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The keys to winning the NBA Finals for The Lakers And Heat



chris. herring (Chris Herring, Senior Athlete): Well, this NBA season, which has entered a bubble and is at the peak of an entire calendar year, officially begins its final round tonight. The Lakers-Heat is almost certainly not the game any of us thought we would win. But it’s full of storylines for a number of reasons – and one that feels like it can honestly go both ways, given how well Miami has played against higher-level competition all season.

What are you most interested in seeing when the finals begin tonight? What do you think is the biggest key to all this?

Dubin (Jared Dubin, FiveThirtyEight contributor): I’m a pretty big fool, so I’m most interested to see how the teams line up in defense. Does Bam Adebayo start with Anthony Davis, or are they trying to hide it for a while? Is Jay Crowder guarding Davis or LeBron James? And how the Lakers put LeBron, Danny Green and Kentavious Caldwell-Pope against Goran Dragic, Jimmy Butler and Duncan Robinson / Tyler Hero. I can̵

7;t imagine Los Angeles wanting LeBron to chase Robinson all night or deal with as many ball screens as Dragic uses, so I guess he’ll actually spend a lot of time with Jimmy.

chris.herring: The matches and Xs and Os are charming in this series, right? And even the things we’ll see in the beginning will probably start.

dre.waters (Andres Waters, FiveThirtyEight contributor): In terms of matches, I’m interested to see how the Heat are trying to slow down LeBron as well. They brought in guys like Crowder and Andre Iguodala specifically for a series like this … so how are they going to use them in defense?

I guess they’ll both spend most of their time defending LeBron.

Dubin: A big change in this series will be whether Heat decides to use LeBron’s Crowder or AD. Davis tends to do better against big boys, so it might make sense to have Crowder on him, but Heat probably doesn’t want Jimmy to spend all night dealing with LeBron.

chris.herring: Not that there is an immediate draw, but don’t forget that LeBron clip on the free throw line showing disappointment when he saw Kawhi Leonard come back into the game to keep it? Up to your point, however, it’s a really grueling task to keep someone of the caliber of LeBron or even Butler for an entire game. Expect to see different people with these responsibilities at night.

One thing that intrigued me strangely is how insulting recovery – something that has been highlighted in recent years – can matter in this series. The Lakers often play two traditional greats at once, and the Heat just push them out often. The zone defense that Miami plays is becoming a little more risky for this reason.

Dubin: The Celtics grabbed the offensive board of almost 30 percent of their gaps in the last series, much higher than either of Heat’s two previous opponents. The fact that Miami plays so many zones definitely contributed to that, and if they go into a tough zone against the Lakers, they can cause some problems there.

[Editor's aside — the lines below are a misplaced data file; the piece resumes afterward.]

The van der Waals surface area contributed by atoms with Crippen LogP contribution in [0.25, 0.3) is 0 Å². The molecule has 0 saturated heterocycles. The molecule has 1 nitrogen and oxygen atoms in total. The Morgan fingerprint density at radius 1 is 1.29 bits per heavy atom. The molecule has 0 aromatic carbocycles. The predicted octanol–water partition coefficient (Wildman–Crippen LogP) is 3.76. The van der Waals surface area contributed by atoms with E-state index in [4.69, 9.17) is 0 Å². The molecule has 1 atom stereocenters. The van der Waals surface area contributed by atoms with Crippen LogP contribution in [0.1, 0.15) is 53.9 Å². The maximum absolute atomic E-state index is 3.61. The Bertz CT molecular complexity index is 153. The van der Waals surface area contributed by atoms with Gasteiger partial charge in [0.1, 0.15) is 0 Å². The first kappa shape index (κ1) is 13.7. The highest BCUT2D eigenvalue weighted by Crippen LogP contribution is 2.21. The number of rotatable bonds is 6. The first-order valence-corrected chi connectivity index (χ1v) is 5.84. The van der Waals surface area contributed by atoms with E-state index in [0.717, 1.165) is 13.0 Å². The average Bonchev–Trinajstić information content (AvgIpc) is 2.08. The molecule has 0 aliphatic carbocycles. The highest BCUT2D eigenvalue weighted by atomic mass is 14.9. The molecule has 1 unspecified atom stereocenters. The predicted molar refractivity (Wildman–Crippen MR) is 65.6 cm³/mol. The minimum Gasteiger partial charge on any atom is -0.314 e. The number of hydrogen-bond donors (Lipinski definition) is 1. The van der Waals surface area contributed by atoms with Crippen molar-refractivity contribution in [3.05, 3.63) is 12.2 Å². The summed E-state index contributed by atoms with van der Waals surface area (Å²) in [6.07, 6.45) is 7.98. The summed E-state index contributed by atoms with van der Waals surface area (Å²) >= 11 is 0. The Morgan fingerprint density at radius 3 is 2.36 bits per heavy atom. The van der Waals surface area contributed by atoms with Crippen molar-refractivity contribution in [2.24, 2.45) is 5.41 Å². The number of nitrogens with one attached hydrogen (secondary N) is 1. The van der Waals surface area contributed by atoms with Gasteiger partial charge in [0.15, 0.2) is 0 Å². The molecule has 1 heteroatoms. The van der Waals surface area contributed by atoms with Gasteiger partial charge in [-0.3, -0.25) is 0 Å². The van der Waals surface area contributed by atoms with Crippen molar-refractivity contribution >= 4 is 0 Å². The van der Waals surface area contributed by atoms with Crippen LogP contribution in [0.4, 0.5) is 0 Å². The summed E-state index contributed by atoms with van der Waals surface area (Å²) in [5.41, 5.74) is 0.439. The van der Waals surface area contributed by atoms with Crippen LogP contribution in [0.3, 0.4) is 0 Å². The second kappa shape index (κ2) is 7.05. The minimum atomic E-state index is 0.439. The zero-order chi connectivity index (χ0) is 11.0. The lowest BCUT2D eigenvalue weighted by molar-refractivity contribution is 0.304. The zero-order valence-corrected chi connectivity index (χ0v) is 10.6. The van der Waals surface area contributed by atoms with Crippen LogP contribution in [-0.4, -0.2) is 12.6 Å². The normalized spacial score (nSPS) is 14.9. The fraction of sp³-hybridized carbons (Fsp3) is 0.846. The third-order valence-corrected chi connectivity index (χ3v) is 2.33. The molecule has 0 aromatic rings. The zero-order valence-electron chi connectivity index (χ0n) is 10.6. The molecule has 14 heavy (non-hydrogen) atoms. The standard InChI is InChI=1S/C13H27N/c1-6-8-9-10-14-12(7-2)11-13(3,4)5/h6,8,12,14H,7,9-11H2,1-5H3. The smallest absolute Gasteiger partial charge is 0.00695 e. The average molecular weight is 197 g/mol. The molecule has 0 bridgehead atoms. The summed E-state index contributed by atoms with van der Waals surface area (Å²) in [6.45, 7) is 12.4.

However, the whole point of the zone is to cut off access to paint, and this may be Heat’s best chance of winning the series. If they can turn it into a 3-point shooting competition, I feel it’s really good for them.

chris.herring: Very good point.

dre.waters: On the other hand, if Miami defeats the rebounding Lakers on the offensive line, they will definitely have a deep shot to make them pay. Butler, Crowder, Iguodala, Dragic, Robinson and Hero shoot over 34 percent of a 3-point range.

chris.herring: The Lakers’ shooting from the outside has never been their strong point, although this late Bron hot series was how they eventually picked up the Nuggets.

Dubin: KCP shooting in the mid-40s from deep during the playoffs, unlike his usual mid-30s, was quite large. It’s the same with Rajon Rondo, who shoots over 40 percent in almost three attempts to play.

chris.herring: It would be such a terrible time for both of them to drop to average.

Dubin: On the other hand, it would be a good time for Danny Green to move to the middle level.

chris.herring: Complicating factor in trying to make sense of this match: They were last played in December, almost 10 months ago.

Dubin: Kendrick Noon and Myers Leonard were still in the starting lineup! James Johnson defended LeBron in the first game! Quinn Cook was guarding Dragic!

chris.herring: hahaha

Those were the good old days.

dre.waters: It feels like a long time ago. Much has changed for Miami since then.

chris.herring: In those two meetings, the heat was neck and neck at halftime. But each time the Lakers had a big third quarter, winning one by 10 and the other by 11.

Eric Spoelstra is a fantastic coach and if anything else, this run proved how great he is. But the Heat were a pretty bad team in the second half of the season, while the Lakers were relatively solid in that regard. Miami was eliminated in 18 high-NBA games in which it had a lead of at least 10 points.

I’m not sure if this is a trick or just changing the heat protects the middle of the game a lot, which can turn the tap on or off for the opponent. But it will be interesting to see if they can finish the job if and when they take the lead against Los Angeles.

Dubin: I wonder how many of them came before the break and how many came in the balloon. Feelings are not numbers, but it feels like they were the team that makes the playoffs, not the team that allows opponents to return to it.